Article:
In the movie “Brewster’s Millions,” the character played by Richard Pryor had to spend $30 million in 30 days, and, spoiler alert, he had trouble doing it; however, the Guilford County Board of Commissioners had no trouble whatsoever spending $37 million in 30 minutes.
At a 4 p.m. work session on Thursday, Oct. 6, in the Carolyn Q. Coleman Conference Room – formerly known as the Blue Room – in the Old Guilford County Court House in downtown Greensboro, the commissioners voted to allocate $37 million in American Rescue Plan Act (ARPA) money.
The good news is that it is not Guilford County taxpayer money but instead is free money from the federal government, therefore Guilford County residents don’t have to worry about where the money is coming from unless they happen to pay federal taxes in addition to their county property taxes and sales taxes.
The commissioners got a late start to the meeting, however, once they did they sent out money with lightning speed, cleaning out just about all of the last of $104,339,752 in federal ARPA funds the county received.
What’s truly mind-blowing is that this type of amazingly massive disbursement of federal funds is currently going on in counties and other local governments all over the country.
Here’s a list of the funding the commissioners approved in a matter of minutes:
•$10 million for the Integrated Collaborative Service Network “to create an integrated system designed to help coordinate and deliver services to Guilford County residents in need.”
•$1.5 million for the Ready for School, Ready for Life program to support a “service navigator” in each OB/GYN and pediatric practice in Guilford County. They’ll “act as liaisons between families and local service providers, social service organizations, and government representatives,” and will be “engaged in community outreach, screening, document preparation, and application assistance and intake.”
•$1 million for the Tomorrow’s Titans program to decrease violence and promote well-being for people 14 to 24 years of age.
• $500,000 for Shift Ed – formerly known as Say Yes Guilford – to “address barriers impacting student success from birth through a career by using an Educational Continuum of Care approach.”
• $8 million for a new Guilford County Housing and Homelessness Task Force. Chairman of the Guilford County Board of Commissioners Skip Alston has stated that that’s just a small amount of the total money needed. It is essentially “seed money” to start growing the program, he said last week.
•$2.2 million for “eviction mediation” – to help residents in financial trouble avoid an eviction judgment and remain in their homes.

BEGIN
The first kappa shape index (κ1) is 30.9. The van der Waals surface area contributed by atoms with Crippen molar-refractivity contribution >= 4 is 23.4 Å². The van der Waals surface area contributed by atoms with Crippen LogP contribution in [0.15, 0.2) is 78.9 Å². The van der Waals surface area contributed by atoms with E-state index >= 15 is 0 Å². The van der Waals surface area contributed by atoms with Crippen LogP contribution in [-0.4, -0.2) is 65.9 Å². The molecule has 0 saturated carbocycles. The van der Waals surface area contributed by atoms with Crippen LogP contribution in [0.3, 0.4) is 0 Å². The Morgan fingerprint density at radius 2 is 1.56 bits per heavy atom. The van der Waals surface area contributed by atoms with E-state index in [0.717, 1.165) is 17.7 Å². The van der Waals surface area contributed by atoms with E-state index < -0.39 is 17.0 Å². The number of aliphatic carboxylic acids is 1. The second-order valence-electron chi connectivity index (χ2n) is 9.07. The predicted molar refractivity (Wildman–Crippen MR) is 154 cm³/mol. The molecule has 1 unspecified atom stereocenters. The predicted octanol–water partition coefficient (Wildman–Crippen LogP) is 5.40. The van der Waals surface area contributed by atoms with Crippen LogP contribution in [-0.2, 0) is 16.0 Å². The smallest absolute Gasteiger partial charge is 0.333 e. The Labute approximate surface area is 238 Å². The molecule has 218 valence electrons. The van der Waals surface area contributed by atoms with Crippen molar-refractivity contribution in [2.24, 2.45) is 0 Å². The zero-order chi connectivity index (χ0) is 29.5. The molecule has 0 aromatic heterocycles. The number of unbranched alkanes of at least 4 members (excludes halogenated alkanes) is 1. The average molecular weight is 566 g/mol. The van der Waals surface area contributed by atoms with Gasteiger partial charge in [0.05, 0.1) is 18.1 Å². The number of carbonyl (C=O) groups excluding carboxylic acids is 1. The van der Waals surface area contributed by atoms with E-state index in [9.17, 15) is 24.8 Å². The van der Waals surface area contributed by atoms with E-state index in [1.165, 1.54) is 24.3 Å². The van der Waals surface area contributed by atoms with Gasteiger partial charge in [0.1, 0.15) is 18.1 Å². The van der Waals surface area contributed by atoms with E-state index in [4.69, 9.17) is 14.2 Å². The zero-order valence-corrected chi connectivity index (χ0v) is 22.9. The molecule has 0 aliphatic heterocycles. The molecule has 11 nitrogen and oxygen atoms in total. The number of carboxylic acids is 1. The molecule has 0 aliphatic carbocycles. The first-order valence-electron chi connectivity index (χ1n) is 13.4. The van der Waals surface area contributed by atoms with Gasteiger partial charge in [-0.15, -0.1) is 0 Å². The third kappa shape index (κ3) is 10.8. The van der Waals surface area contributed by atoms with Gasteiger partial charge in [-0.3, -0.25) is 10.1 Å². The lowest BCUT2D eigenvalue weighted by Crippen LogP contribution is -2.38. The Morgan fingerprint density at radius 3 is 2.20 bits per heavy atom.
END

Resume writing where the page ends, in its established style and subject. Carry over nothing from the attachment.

•$3 million to expand substance abuse treatment and fund transitional
housing services for pregnant women and women with children.
•$1.5 million to help provide therapeutic services for foster kids with mental illness.
•$2.2 million in funding to Cone Health to expand telehealth services to 20 schools as part of the plan to have more telehealth services available in elementary schools.
•$2.5 million for ArtsGreensboro “to support artists working to recover from the economic impacts created by the COVID-19 pandemic and provide a framework for a new, more sustainable arts sector.”
•$2 million to the Nussbaum Center for a special project.
• $1.2 million for Action Greensboro to support workforce development programs and do other things.
• $300,000 for the maker space Forge Greensboro to help residents gain access to “cost-prohibitive tools and equipment.” They are cost-prohibited no more apparently.
• $1 million for a new Transportation Task Force – “to convene and support” the new interagency body and “to identify transportation challenges and enact initiatives to support transportation improvements for Guilford County’s growing workforce and underserved communities.”
• $500,000 to the Town of Sedalia to support “community projects.”
• $1 million to the Rhino Times to promote “a better-informed community.” (OK, this wasn’t really one of the funded entities, however, given the length and eclectic nature of the list the Rhino Times would not have been surprised to see this one on it.)
This spending happened two days after the State of North Carolina’s Local Government Commission gave the county the green light to raise $1.7 billion from the school bond referendum voters approved in May. Unfortunately, unlike ARPA money that money is not free money.